CHARLOTTE, NC (WBTV) - Bonnie Gable lives near the intersection of Mallard Creek Road and Galloway. Lately, something has been frustrating Gable and her neighbors.
“It’s getting worse - seems like each week we almost always have two or three trucks parked just beyond the lawn service repair shop,” said Gable. “The noise and just having the trucks there all the time because they are often sitting there with their engines running the whole time that they’re sitting there.”
There are a lot of tractor trailers on the interstates in the greater Charlotte area - moving freight and keeping the local economy going. Federal regulations say truck drivers have to stop after a certain amount of hours of driving.
Some truckers stop on on-ramps.
Troopers say as long as truck drivers don’t create a traffic hazard, they allow them to park on off and on ramps - but not for extended periods of time. Troopers say they usually give drivers 24 hours or less to stay on ramps.
But, the issue got so bad on the Statesville Avenue ramp to I85N, transportation workers placed no parking signs on the ramp.
Now, the problem seems to be shifting from ramps to some neighborhoods.
“We get complaints from neighbors all the time about big tractor trailers parked on the side of the road, in residential areas so that's what we're trying to get a handle on" said Charlotte City Council member Greg Phipps.
City leaders say truck parking is a complicated national problem.
The city does have an ordinance that prohibits parking tractor trailers in residential areas but as more neighborhoods see the trucks parked on their local streets, city leaders say they’re trying to come up with solutions.
“And thought we could tackle it using signs and fines approach but with the fines being only 25 bucks – I mean it’s nothing. It’s not really a deterrent so it’s not as simple as that," said Phipps. “It’s a bigger problem, a systemic problem so we’re going to take a more concerted effort to alleviate that problem working with NC D-O-T and Centralina Council of Governments to come up with creative ways to help with truck parking situation of tractor trailers.”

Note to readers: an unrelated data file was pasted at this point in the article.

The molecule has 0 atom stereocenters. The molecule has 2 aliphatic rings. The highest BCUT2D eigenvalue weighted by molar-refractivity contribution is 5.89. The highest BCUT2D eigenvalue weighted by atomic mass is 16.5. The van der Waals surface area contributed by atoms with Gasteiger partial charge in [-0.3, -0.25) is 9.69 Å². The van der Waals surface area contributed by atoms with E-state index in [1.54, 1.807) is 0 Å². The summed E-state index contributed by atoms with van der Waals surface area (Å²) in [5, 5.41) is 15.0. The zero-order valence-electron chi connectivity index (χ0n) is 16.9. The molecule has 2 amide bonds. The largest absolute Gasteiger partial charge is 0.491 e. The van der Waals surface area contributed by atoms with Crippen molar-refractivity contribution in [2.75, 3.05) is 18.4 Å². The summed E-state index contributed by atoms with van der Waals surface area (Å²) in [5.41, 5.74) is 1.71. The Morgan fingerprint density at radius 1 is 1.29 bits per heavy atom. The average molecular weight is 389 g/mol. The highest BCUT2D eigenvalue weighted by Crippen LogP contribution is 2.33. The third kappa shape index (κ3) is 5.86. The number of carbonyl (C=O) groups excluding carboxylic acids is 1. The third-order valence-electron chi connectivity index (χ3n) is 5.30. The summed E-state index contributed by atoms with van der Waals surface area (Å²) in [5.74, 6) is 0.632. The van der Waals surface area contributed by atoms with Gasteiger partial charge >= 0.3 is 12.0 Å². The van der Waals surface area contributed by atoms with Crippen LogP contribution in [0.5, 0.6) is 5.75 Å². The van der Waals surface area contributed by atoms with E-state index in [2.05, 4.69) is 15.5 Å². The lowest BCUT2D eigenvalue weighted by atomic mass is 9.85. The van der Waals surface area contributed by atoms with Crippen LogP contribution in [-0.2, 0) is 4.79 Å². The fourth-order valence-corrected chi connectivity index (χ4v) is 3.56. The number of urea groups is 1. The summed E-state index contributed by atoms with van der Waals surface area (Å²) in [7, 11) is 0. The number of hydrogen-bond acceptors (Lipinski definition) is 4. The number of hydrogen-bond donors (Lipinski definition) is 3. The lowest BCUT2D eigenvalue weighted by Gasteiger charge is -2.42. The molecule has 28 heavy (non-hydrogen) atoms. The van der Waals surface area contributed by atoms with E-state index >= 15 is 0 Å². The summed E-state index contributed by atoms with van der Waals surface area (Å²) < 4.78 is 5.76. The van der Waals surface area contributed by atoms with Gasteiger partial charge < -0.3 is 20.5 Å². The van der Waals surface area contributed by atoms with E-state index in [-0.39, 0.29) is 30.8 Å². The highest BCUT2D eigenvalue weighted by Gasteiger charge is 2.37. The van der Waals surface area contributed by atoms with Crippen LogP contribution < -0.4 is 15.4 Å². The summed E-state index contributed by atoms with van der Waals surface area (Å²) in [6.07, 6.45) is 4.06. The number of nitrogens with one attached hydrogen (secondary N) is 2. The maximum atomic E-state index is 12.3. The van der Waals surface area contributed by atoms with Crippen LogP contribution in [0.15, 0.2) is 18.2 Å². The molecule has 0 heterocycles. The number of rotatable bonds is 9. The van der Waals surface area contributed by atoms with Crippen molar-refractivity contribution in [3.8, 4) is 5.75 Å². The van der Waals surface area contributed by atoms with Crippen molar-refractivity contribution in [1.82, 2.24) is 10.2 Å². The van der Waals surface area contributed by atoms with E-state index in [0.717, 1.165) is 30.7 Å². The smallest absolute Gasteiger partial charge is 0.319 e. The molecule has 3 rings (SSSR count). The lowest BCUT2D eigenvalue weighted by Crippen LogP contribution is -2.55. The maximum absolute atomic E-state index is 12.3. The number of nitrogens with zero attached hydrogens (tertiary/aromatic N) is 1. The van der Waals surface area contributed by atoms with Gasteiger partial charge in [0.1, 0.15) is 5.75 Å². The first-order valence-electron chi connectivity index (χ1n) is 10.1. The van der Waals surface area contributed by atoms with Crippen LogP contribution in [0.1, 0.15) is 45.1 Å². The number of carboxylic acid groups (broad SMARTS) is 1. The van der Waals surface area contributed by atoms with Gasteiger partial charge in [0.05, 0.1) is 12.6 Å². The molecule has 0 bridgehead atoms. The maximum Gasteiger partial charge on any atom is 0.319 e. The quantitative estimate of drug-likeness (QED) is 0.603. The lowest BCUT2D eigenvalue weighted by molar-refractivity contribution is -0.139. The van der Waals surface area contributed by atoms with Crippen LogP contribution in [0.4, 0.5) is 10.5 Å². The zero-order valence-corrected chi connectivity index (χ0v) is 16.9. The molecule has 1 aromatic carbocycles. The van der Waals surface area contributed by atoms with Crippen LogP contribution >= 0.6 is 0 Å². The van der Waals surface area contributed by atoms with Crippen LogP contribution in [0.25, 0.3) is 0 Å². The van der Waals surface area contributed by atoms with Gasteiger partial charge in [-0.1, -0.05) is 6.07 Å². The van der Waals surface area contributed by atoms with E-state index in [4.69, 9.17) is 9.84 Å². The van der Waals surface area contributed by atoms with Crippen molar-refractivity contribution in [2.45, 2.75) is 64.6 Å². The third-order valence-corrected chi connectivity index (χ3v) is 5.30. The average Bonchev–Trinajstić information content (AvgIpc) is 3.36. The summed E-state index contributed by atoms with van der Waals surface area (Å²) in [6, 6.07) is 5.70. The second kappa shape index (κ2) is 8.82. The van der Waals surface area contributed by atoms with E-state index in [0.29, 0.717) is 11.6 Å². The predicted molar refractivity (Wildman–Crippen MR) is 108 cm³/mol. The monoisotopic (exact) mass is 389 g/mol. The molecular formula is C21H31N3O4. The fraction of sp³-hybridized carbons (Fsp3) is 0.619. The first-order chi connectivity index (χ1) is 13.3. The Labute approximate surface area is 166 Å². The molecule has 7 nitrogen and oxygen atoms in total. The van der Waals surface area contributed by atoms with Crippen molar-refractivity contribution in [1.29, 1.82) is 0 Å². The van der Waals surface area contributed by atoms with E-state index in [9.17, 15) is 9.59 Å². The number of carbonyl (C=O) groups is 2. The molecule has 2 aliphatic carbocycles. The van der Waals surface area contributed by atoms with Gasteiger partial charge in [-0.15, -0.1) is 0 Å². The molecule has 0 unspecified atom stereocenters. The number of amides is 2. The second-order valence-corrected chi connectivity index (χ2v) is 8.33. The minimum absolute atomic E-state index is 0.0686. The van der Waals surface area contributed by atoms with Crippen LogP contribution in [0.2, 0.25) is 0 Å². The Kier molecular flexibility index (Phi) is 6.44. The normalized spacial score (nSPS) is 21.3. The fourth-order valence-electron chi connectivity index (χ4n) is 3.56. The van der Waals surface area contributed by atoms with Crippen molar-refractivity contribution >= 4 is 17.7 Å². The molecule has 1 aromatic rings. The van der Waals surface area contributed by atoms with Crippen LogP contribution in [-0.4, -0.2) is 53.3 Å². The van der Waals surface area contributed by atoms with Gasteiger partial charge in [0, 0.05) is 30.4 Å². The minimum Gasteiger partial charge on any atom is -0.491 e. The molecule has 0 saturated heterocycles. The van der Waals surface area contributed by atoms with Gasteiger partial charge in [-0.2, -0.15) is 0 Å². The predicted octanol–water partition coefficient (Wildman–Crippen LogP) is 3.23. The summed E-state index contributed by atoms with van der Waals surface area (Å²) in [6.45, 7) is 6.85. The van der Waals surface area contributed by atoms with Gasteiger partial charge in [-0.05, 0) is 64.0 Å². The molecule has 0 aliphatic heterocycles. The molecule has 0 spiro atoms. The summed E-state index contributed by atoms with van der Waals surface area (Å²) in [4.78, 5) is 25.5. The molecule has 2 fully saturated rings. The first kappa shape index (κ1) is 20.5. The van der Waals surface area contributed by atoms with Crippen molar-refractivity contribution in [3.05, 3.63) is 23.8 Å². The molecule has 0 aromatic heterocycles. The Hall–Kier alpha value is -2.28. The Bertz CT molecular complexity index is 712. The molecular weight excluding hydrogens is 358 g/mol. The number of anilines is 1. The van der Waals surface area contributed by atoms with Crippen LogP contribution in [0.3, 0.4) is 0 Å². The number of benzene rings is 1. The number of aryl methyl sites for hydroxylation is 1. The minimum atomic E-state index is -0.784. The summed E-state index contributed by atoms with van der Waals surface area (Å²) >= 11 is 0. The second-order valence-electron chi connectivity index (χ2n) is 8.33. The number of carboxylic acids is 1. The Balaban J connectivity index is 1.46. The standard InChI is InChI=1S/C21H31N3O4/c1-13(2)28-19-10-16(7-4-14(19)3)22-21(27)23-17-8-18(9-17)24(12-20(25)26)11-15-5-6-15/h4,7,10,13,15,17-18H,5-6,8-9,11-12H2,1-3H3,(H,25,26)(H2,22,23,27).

“There’s just not enough places to park a truck nowadays. Cities are getting bigger, lots of truck places are getting smaller. It’s just part of the business of cities growing and getting bigger,” said truck driver Michael Wilson of Virginia. “Parking is a really big issue especially in the middle of the day or later in the afternoon when everybody is trying to park for the end of the day - you know running out of hours on the clock - they’re trying to find somewhere to be.”
Truck drivers say there are only so many spots at rest areas. They say truck stops fill up quickly. As the region grows, and more trucks are on the road – space is shrinking. But they say federal regulations that say stop - when hours are up - mean stop.
Wilson says he doesn’t park in neighborhoods or on-ramps.
“Usually I try to find a spot before my federal time is up. I give myself at least an hour, hour and half before the end of my time to be up to find a place to park in case I run into that problem” said Wilson.
Bonnie Gable – over near Mallard Creek Road – wishes the truckers who park near her neighborhood would stop leaving their tractor trailers there.
“I understand the trucks have rules and regulations and they have to pull off the road at a certain point. I don’t know if there’s a better place for them to pull but it’s a bit frustrating and I don’t know if it’s causing any traffic issues or not,” said Gable. “For me personally it’s more of a nuisance but I think it could become a safety issue as well.”